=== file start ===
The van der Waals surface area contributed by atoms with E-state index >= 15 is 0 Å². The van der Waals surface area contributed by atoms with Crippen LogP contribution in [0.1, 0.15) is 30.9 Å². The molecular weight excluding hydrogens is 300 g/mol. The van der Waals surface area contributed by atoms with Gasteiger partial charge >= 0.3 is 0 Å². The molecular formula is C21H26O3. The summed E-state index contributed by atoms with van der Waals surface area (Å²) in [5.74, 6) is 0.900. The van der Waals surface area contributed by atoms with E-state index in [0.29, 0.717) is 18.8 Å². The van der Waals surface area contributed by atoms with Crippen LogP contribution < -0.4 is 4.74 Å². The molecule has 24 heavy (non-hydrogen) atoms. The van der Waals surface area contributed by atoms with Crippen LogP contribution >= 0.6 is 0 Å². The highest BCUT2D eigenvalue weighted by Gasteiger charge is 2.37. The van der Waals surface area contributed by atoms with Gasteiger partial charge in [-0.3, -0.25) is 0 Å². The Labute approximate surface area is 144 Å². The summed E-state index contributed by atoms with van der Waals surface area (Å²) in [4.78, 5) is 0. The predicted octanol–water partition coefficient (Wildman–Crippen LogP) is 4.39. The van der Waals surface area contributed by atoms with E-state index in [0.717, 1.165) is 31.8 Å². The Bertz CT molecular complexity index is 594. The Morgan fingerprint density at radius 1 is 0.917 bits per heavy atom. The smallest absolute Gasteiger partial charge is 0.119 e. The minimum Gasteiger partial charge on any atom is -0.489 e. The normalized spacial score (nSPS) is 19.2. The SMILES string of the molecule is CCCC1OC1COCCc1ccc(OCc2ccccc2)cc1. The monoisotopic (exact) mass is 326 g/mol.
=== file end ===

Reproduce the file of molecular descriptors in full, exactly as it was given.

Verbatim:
The van der Waals surface area contributed by atoms with E-state index >= 15 is 0 Å². The van der Waals surface area contributed by atoms with Crippen LogP contribution in [0.1, 0.15) is 30.9 Å². The molecular weight excluding hydrogens is 300 g/mol. The van der Waals surface area contributed by atoms with Gasteiger partial charge >= 0.3 is 0 Å². The molecular formula is C21H26O3. The summed E-state index contributed by atoms with van der Waals surface area (Å²) in [5.74, 6) is 0.900. The van der Waals surface area contributed by atoms with E-state index in [0.29, 0.717) is 18.8 Å². The van der Waals surface area contributed by atoms with Crippen LogP contribution < -0.4 is 4.74 Å². The molecule has 24 heavy (non-hydrogen) atoms. The van der Waals surface area contributed by atoms with Crippen LogP contribution >= 0.6 is 0 Å². The highest BCUT2D eigenvalue weighted by Gasteiger charge is 2.37. The van der Waals surface area contributed by atoms with Gasteiger partial charge in [-0.3, -0.25) is 0 Å². The Labute approximate surface area is 144 Å². The summed E-state index contributed by atoms with van der Waals surface area (Å²) in [4.78, 5) is 0. The predicted octanol–water partition coefficient (Wildman–Crippen LogP) is 4.39. The van der Waals surface area contributed by atoms with E-state index in [0.717, 1.165) is 31.8 Å². The Bertz CT molecular complexity index is 594. The Morgan fingerprint density at radius 1 is 0.917 bits per heavy atom. The smallest absolute Gasteiger partial charge is 0.119 e. The minimum Gasteiger partial charge on any atom is -0.489 e. The normalized spacial score (nSPS) is 19.2. The SMILES string of the molecule is CCCC1OC1COCCc1ccc(OCc2ccccc2)cc1. The monoisotopic (exact) mass is 326 g/mol.